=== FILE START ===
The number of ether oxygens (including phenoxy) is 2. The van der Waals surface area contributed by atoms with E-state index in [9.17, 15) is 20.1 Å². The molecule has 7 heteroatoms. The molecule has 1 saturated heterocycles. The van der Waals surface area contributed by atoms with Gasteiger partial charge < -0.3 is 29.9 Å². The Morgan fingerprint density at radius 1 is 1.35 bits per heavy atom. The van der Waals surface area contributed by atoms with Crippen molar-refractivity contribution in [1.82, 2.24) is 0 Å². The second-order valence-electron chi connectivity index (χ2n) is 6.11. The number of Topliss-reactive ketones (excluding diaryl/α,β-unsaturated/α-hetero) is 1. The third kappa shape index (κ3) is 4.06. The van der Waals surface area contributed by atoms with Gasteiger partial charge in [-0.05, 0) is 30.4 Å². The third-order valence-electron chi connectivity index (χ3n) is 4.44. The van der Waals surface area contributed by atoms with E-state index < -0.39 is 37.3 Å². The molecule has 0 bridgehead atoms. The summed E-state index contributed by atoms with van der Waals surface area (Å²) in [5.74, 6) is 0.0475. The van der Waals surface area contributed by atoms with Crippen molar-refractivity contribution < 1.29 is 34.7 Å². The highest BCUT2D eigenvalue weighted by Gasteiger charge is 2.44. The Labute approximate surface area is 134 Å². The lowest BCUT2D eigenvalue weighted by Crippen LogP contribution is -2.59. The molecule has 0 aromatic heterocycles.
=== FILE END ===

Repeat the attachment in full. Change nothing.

The number of ether oxygens (including phenoxy) is 2. The van der Waals surface area contributed by atoms with E-state index in [9.17, 15) is 20.1 Å². The molecule has 7 heteroatoms. The molecule has 1 saturated heterocycles. The van der Waals surface area contributed by atoms with Gasteiger partial charge < -0.3 is 29.9 Å². The Morgan fingerprint density at radius 1 is 1.35 bits per heavy atom. The van der Waals surface area contributed by atoms with Crippen molar-refractivity contribution in [1.82, 2.24) is 0 Å². The second-order valence-electron chi connectivity index (χ2n) is 6.11. The number of Topliss-reactive ketones (excluding diaryl/α,β-unsaturated/α-hetero) is 1. The third kappa shape index (κ3) is 4.06. The van der Waals surface area contributed by atoms with Gasteiger partial charge in [-0.05, 0) is 30.4 Å². The third-order valence-electron chi connectivity index (χ3n) is 4.44. The van der Waals surface area contributed by atoms with E-state index < -0.39 is 37.3 Å². The molecule has 0 bridgehead atoms. The summed E-state index contributed by atoms with van der Waals surface area (Å²) in [5.74, 6) is 0.0475. The van der Waals surface area contributed by atoms with Crippen molar-refractivity contribution < 1.29 is 34.7 Å². The highest BCUT2D eigenvalue weighted by Gasteiger charge is 2.44. The Labute approximate surface area is 134 Å². The lowest BCUT2D eigenvalue weighted by Crippen LogP contribution is -2.59. The molecule has 0 aromatic heterocycles.